Concise, critical reviews of books, exhibitions, and projects in all areas and periods of art history and visual studies
December 5, 2005
Agnes Martin Beacon: NY: Dia:Beacon, 2005.
Dia:Beacon, Beacon, N.Y., April 14–November 7, 2005
Agnes Martin. The Islands. c. 1961. Acrylic and graphite on canvas. 72 x 72 inches (183 x 183 cm). Collection Milly and Arne Glimcher. Photo: Ellen Page Wilson. Courtesy PaceWildenstein.

Agnes Martin and Jackson Pollock were both born in 1912, but Pollock had died by the time Martin moved from New Mexico to New York in 1957 to establish herself as a painter. Martin came at the behest of Betty Parsons, one of many women artists whom Parsons took under her wing as the fervor of Abstract Expressionism faded. Many of these women deferred their artistic careers until midlife, after families or more traditional careers—Martin herself was a teacher. Throughout her life, Martin maintained a principled independence as an artist, existing outside the politics and ideologies of the art world. The only exception was the period between 1957 and 1967, when she lived in New York. Her work became well known under the patronage first of Parsons and then Virginia Dwan—gallerists who represent her importance for Abstract Expressionism and Minimalism, respectively. Parsons gave Martin her first solo show in 1958, and by 1966 Martin’s paintings hung alongside factory-fabricated sculpture by Sol LeWitt, Donald Judd, and Carl Andre in a definitive show of Minimalist art, Ten, at the Dwan Gallery. But by 1967, as Martin told a friend, “I had established my market and I felt free to leave.”1

This decade, Martin’s only sustained stay at the center, is surveyed in a modest selection of paintings at Dia:Beacon. The exhibition “. . . unknown territory . . . follows “. . . going forward into unknown territory . . ., and is the second installment in a planned four-part retrospective of Martin’s career. These first two shows survey Martin’s oeuvre from 1957 to1967, and the current exhibition differs only in the subtraction of three canvases from the original installment and the addition of five new ones. There is no discernible shift in focus implied by this recalibration; rather, its sameness reflects the persistence and subtlety of Martin’s careful, handmade grids, at which she labored for nearly five decades until her death in December 2004. Dia:Beacon does not address this unusual exhibition strategy, though the format ascribes an experiential value to Martin’s paintings; like the Rothko Chapel, historical narrative is dispatched in favor of a further-reaching, intangible significance that is also suggested by the meditative, sanctum-like galleries.

Martin pressed forward with her remarkable feat of endurance seemingly outside of time, in willed monastic seclusion. For ten years after her departure from New York she lived in an adobe hut built by her own hands on a remote New Mexico mesa. Her harmony with nature and Zen-inspired asceticism, in which the social and material world was an obstacle to overcome, have long been part of art-world lore. Martin claimed to have no personal possessions, and in the 1990s she said she had not read a newspaper in more than fifty years so as not to clutter her mind. For her urbane collectors belonging to the moneyed, competitive New York art world, Martin and her paintings fulfilled a complex of longings and moral idealism. Martin’s rhetoric created an aura of timelessness as well; she spoke of “inspiration” in a general sense, locating herself among the ancients and the Abstract Expressionists, and alternatively insisted “I don’t believe in influence,” recalling Pollock’s famous declaration, “I am nature.”2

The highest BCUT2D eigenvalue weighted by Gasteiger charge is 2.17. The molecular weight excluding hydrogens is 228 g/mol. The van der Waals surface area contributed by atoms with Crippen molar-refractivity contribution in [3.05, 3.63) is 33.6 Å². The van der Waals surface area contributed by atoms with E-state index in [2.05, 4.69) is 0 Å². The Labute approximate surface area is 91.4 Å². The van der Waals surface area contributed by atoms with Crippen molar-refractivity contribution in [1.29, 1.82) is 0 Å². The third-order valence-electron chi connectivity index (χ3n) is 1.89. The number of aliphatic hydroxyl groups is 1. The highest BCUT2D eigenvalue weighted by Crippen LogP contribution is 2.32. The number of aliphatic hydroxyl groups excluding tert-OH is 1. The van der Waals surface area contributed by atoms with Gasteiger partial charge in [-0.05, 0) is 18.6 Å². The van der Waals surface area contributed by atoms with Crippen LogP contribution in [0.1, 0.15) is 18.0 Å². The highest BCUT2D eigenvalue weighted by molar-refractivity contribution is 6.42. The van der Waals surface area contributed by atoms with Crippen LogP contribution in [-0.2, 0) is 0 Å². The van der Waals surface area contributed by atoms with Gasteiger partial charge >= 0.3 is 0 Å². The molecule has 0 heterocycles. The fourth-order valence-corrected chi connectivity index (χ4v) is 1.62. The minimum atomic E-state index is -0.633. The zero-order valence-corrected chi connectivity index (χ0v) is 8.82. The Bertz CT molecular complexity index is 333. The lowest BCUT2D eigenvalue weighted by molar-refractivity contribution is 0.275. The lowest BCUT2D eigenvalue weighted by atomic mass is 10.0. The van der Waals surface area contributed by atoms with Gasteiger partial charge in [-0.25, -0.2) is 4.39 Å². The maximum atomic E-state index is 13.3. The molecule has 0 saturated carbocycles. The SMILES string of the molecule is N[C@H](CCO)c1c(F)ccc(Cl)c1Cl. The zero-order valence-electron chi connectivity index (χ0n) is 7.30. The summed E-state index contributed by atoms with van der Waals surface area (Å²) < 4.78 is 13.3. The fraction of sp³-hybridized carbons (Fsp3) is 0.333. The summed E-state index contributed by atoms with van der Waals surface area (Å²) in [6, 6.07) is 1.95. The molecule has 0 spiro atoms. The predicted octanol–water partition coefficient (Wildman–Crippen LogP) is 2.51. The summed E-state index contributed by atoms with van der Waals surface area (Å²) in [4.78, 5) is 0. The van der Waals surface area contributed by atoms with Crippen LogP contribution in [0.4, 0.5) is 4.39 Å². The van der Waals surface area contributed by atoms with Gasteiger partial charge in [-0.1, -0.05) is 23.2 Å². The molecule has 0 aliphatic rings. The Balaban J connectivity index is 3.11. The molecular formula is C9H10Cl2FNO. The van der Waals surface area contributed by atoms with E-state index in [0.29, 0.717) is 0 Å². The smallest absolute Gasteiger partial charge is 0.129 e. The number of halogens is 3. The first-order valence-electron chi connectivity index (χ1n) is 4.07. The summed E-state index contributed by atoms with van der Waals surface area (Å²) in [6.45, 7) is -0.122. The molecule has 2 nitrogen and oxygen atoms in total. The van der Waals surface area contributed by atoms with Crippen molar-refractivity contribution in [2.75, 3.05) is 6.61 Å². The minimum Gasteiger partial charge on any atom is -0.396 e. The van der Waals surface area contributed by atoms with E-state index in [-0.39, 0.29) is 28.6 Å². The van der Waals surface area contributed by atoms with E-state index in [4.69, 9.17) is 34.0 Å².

The earliest works on display remind us that Martin was an Abstract Expressionist. Although she admired Pollock’s “total freedom and acceptance,” her first abstract paintings are rooted in the Color Field tradition of Mark Rothko and Ad Reinhardt, with all attendant implications of humanism and secular spirituality.3 Like Rothko, she believed it was within reach to paint “abstract emotions.” But in place of Rothko’s tragic outlook—he once noted “the fact that people break down and cry when confronted with my pictures” as a sign of his accomplishment—Martin painted “about happiness and innocence and beauty." 4 An oil painting from 1957, Wheat, supplants the foreboding palettes of Rothko and Reinhardt with variations on cream and beige that intersect in a vague cruciform. Painting as a refuge for “the untroubled mind” was her pursuit: Wheat alludes to the Saskatchewan wheat fields of her early childhood, many decades and worlds removed from Cold War New York.5

While the social terrain and the art world metamorphosed outside, Martin painted in a solitary loft in lower Manhattan with a view of New York Harbor. Her oeuvre made barely perceptible transitions. For a pair of canvases from 1959, Martin carved into a thick surface of white oil paint, in one case neatly partitioning the canvas into rows of vertical rectangles scored with graphite that mimic the irregular joints of a brick wall. In another, the surface is carved into registers containing rune-like triangles, suggesting the pictographs of Pollock or Rothko. Between 1957 and 1964, her experiments with the materiality of paint yielded to compositions in which paint, textile, and graphite have equal resonance. By 1964 Martin phased out oil paint in favor of acrylic and polymer, media that highlighted the canvas textile over the richness and tonality of paint.